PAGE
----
Things are hopping again in Red WingIt’s taken nearly five years of research, piles and piles of legal and regulation paperwork, dozens of brewery tours and one year of actual construction.
By: Sarah Gorvin, The Republican Eagle
It’s taken nearly five years of research, piles and piles of legal and regulation paperwork, dozens of brewery tours and one year of actual construction.
But the first weekend in December, William Norman and Scott Kolby officially opened the doors on Red Wing Brewery, the first brewery to operate in Red Wing in more than 60 years.
“Throughout the whole thing, we had the faith to keep going,” Norman said.
“We always felt it was worth it,” Kolby said.
The pair purchased the space at 1411 Old West Main St. about a year ago. The location, just down the street from where two of the city’s historical breweries once sat, is perfectly in line with Red Wing’s brewing history, they said.
“This is really the old brewery district of Red Wing that we’re located in,” Kolby said.
Norman and Kolby worked with local contractors to overhaul the storefront. Now the space boasts a long bar bordering the south wall, a custom brew house (which accommodates the brewing kettles and fermenters) and a small kitchen.
The brewery has a maximum capacity of 49 people. Kolby and Norman said they’d like to add more space someday. But they said they don’t plan to expand to other cities, and they want to make sure they don’t focus solely on the city’s tourists.
“We want a place where the locals can come and feel comfortable,” Norman said.
“The brewery is for Red Wing now, and it always will be,” Kolby added.
To come up with their brews, Norman and Kolby spent years researching beer and poring over history books. At the Goodhue County History Center, the pair found letters — dated from the late 1800s — that Red Wing brewers wrote to chemists in Chicago. In the letters, the brewers sent details of their recipes for the chemists to critique.
Reading through those documents was how Kolby and Norman pieced together the recipe for Remmler’s Royal Brew beer, which hasn’t been produced in Red Wing since the early 1900s.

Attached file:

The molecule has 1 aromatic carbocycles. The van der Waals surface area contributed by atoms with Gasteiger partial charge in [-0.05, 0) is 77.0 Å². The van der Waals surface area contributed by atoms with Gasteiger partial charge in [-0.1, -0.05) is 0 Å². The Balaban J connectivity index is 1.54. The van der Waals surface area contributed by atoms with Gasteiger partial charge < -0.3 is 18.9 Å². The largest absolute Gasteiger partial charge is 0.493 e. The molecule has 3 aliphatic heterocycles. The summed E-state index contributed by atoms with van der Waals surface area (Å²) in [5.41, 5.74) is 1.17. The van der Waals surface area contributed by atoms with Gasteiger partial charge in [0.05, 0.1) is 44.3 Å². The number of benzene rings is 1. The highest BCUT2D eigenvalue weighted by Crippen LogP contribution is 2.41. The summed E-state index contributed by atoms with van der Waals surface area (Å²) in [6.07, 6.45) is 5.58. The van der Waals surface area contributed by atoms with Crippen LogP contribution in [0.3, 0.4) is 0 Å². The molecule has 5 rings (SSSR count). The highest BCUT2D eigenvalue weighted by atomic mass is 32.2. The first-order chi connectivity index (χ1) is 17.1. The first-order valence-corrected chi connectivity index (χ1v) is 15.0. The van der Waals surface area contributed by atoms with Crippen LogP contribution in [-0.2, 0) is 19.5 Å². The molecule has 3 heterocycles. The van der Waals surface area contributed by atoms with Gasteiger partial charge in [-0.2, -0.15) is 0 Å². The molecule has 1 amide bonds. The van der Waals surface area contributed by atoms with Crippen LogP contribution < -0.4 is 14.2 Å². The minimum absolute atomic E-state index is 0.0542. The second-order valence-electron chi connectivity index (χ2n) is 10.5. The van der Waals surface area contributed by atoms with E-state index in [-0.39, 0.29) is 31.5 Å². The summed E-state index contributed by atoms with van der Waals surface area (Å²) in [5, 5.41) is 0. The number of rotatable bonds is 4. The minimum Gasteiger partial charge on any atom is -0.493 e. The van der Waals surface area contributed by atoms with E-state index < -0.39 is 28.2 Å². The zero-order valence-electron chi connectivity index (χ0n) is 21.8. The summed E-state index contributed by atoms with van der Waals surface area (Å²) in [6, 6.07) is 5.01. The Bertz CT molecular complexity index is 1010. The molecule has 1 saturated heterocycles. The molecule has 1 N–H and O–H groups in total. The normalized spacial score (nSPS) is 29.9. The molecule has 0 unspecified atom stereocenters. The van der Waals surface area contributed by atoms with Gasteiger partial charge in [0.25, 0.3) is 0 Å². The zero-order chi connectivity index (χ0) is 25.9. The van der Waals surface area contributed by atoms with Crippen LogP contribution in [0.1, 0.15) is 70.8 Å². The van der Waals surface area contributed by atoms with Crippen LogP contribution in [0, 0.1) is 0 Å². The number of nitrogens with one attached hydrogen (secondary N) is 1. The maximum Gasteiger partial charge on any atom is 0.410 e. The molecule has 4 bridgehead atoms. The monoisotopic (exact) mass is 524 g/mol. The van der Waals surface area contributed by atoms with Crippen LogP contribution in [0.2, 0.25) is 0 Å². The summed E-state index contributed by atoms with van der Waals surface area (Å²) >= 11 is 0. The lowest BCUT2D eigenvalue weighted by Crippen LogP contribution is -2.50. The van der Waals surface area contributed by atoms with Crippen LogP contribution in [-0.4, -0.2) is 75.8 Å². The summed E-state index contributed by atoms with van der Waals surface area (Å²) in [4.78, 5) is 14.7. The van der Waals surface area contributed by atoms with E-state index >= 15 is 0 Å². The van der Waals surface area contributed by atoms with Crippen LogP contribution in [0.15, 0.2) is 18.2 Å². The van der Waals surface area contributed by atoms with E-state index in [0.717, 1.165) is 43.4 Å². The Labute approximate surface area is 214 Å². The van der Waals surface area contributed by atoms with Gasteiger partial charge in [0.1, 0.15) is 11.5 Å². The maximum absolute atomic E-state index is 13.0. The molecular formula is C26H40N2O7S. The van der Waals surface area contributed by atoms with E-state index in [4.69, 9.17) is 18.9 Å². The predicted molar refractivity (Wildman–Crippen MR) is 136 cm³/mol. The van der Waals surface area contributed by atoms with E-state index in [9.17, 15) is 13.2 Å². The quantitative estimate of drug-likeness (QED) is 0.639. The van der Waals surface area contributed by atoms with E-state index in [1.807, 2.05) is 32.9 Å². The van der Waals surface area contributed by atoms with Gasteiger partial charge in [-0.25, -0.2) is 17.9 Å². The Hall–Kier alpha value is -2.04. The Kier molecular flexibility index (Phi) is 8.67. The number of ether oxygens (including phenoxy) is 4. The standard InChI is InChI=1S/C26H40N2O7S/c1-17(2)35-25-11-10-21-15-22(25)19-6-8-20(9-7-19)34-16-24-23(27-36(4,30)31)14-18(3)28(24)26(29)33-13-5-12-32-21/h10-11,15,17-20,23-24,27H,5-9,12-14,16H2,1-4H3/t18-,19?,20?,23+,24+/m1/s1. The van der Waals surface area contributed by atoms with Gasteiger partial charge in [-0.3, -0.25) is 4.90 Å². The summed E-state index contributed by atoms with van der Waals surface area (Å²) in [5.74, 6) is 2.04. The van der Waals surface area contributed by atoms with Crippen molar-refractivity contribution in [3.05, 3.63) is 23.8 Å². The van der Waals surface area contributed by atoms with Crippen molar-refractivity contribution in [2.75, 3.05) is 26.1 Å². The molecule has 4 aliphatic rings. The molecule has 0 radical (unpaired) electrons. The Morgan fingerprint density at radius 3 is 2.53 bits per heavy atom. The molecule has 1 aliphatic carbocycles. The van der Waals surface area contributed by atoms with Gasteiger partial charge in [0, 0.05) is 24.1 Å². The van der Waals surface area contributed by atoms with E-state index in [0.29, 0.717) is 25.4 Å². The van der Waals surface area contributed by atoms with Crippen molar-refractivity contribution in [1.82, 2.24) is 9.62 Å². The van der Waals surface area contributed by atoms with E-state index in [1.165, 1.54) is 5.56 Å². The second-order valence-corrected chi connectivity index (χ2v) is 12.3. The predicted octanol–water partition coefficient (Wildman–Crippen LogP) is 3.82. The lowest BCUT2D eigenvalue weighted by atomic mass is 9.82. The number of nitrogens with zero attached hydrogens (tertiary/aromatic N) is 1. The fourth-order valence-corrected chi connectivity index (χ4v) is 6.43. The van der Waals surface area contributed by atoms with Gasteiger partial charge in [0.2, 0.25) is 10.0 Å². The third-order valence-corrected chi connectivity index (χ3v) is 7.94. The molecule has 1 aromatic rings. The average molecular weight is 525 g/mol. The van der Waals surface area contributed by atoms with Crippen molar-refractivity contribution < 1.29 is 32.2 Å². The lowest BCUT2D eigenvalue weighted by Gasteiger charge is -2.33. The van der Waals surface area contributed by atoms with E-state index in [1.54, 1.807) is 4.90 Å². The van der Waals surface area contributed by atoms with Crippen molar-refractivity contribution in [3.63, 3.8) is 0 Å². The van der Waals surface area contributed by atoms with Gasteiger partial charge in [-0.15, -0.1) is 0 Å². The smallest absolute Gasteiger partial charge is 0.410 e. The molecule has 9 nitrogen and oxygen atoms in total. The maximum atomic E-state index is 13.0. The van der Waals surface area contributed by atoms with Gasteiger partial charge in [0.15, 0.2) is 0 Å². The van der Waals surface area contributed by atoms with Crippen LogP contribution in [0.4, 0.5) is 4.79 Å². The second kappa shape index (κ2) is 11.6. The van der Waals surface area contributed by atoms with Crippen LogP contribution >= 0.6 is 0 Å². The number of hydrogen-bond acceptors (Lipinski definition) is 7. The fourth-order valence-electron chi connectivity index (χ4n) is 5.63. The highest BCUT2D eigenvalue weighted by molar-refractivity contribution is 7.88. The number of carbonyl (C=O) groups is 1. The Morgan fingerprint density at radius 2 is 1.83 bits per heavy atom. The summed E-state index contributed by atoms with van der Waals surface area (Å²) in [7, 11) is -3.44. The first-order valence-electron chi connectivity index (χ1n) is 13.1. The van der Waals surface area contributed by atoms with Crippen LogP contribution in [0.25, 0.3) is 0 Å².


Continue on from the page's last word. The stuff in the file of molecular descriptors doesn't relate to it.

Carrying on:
The other historical beer on tap at the brewery, Red Wing Premium, is based on a 1913 recipe.
The pair has also borrowed names and styles from some of Red Wing’s other historical brews to round out the list of the 15 beers they’re licensed to make. For example, their Cokins isn’t an exact replica of the one brewed in Red Wing decades ago; that recipe was lost. But Norman said their version is in the same style as the original Cokins.
“That will be our take on it,” Norman said.
Diane Buganski, Goodhue County Historical Society’s librarian, said she has helped Kolby and Norman with their research on and off for about a year.
“When it’s a couple guys coming in looking for information on beer, that was fun,” Buganski said, adding that she’s glad Red Wing’s brewing history has been tied into the new brewery.
In addition to finding documents and letters, Buganski also helped Kolby and Norman find old photos of Red Wing’s breweries. Now, some of those historic photos are on display at the business.
Currently, the brewery produces 186 gallons of beer a week. Depending on how business and the production process go, that could double in the coming weeks, Kolby said. The partners hope to begin selling growlers in the near future as well.
In addition to their original beers, Kolby and Norman will serve a selection of guest beers, local wines and their own Zimmie’s root beer.
The brewery serves soups and sandwiches to go with the drinks. Hanisch Bakery is supplying the bread — including a special one made from the same grains used to make the brewery’s beers; Buchanan’s Grocery supplies meats.
“We try to do as much local as we can,” Norman said.
So far, Red Wing Brewery is run entirely by Kolby and Norman. Brewing generally takes up two days during the first part of the week, with the brewery open for business Thursday through Sunday.
Though opening Red Wing Brewery has been a long process, both Kolby and Norman said the support from local organizations and residents helped along the way.
The pair said the Red Wing City Council went out of its way to rewrite a city ordinance that banned a brew pub from being built in Red Wing.
The pair also received funding, in the form of low-interest loans, from the Red Wing Port Authority and the Red Wing Economic Incubator.
Norman and Kolby credit the incubator, the first organization to provide funding, with giving them the credibility that allowed them to borrow money in larger amounts from other lenders.
“It was the catalyst that set a lot in motion,” Kolby said of the incubator.
A $50,000 small cities program loan from the Red Wing Housing and Redevelopment Authority also helped get the brewery operating. HRA Executive Director Randal Hemmerlin said the brewery will help bring more people to Old West Main Street, an area his organization is helping to reinvigorate.
“It really helps create a more vibrant area down there,” he said. “I see it as a destination area.”
Hemmerlin said the brewery is already starting to transform Old West Main. Neighboring businesses have seen the work being done on the brewery and upgraded their storefronts to match, he said.
Another advantage, Hemmerlin added, is that brew pubs are extremely popular right now, and Red Wing Brewery will be its own attraction.
“Let’s face it,” he said. “Every community wants to have a brew pub. The fact that Red Wing has one now is a real notch in the belt.”
What: Red Wing Brewery
Where: 1411 Old West Main St.
Hours: 11 a.m.-9 p.m. Thursday; 11 a.m.-10 p.m. Friday-Saturday; 12-8 p.m. Sunday
More info: www.redwingbrewing.com, 651-327-2200, email@example.com